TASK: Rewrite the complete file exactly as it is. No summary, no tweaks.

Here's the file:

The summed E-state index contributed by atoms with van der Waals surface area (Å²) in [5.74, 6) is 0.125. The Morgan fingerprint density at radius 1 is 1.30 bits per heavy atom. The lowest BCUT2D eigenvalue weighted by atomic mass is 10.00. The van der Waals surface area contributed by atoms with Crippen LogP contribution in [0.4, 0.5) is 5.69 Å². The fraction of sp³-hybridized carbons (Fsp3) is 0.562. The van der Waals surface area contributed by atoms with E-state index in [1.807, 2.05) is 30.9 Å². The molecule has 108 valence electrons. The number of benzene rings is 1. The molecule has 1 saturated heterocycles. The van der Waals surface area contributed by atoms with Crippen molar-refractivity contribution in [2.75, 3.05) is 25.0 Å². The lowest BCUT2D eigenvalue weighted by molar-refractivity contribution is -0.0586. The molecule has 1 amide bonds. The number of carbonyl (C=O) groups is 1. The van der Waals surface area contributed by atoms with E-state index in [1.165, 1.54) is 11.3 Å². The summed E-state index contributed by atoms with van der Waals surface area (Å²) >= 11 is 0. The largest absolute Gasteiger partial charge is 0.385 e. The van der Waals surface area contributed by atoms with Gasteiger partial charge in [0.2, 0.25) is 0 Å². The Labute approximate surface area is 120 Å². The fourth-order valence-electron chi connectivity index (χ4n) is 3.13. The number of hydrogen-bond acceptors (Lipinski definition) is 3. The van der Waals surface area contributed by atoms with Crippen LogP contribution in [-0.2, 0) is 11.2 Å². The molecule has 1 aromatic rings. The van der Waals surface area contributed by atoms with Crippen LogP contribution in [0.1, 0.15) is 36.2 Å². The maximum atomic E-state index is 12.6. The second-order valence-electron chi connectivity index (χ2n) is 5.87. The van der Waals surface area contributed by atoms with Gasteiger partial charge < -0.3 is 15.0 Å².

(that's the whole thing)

The summed E-state index contributed by atoms with van der Waals surface area (Å²) in [5.74, 6) is 0.125. The Morgan fingerprint density at radius 1 is 1.30 bits per heavy atom. The lowest BCUT2D eigenvalue weighted by atomic mass is 10.00. The van der Waals surface area contributed by atoms with Crippen LogP contribution in [0.4, 0.5) is 5.69 Å². The fraction of sp³-hybridized carbons (Fsp3) is 0.562. The van der Waals surface area contributed by atoms with E-state index in [1.807, 2.05) is 30.9 Å². The molecule has 108 valence electrons. The number of benzene rings is 1. The molecule has 1 saturated heterocycles. The van der Waals surface area contributed by atoms with Crippen molar-refractivity contribution in [2.75, 3.05) is 25.0 Å². The lowest BCUT2D eigenvalue weighted by molar-refractivity contribution is -0.0586. The molecule has 1 amide bonds. The number of carbonyl (C=O) groups is 1. The van der Waals surface area contributed by atoms with E-state index in [1.165, 1.54) is 11.3 Å². The summed E-state index contributed by atoms with van der Waals surface area (Å²) >= 11 is 0. The largest absolute Gasteiger partial charge is 0.385 e. The van der Waals surface area contributed by atoms with Gasteiger partial charge in [0.2, 0.25) is 0 Å². The Labute approximate surface area is 120 Å². The fourth-order valence-electron chi connectivity index (χ4n) is 3.13. The number of hydrogen-bond acceptors (Lipinski definition) is 3. The van der Waals surface area contributed by atoms with Crippen LogP contribution in [-0.2, 0) is 11.2 Å². The molecule has 1 aromatic rings. The van der Waals surface area contributed by atoms with Crippen LogP contribution in [0.1, 0.15) is 36.2 Å². The maximum atomic E-state index is 12.6. The second-order valence-electron chi connectivity index (χ2n) is 5.87. The van der Waals surface area contributed by atoms with Gasteiger partial charge < -0.3 is 15.0 Å².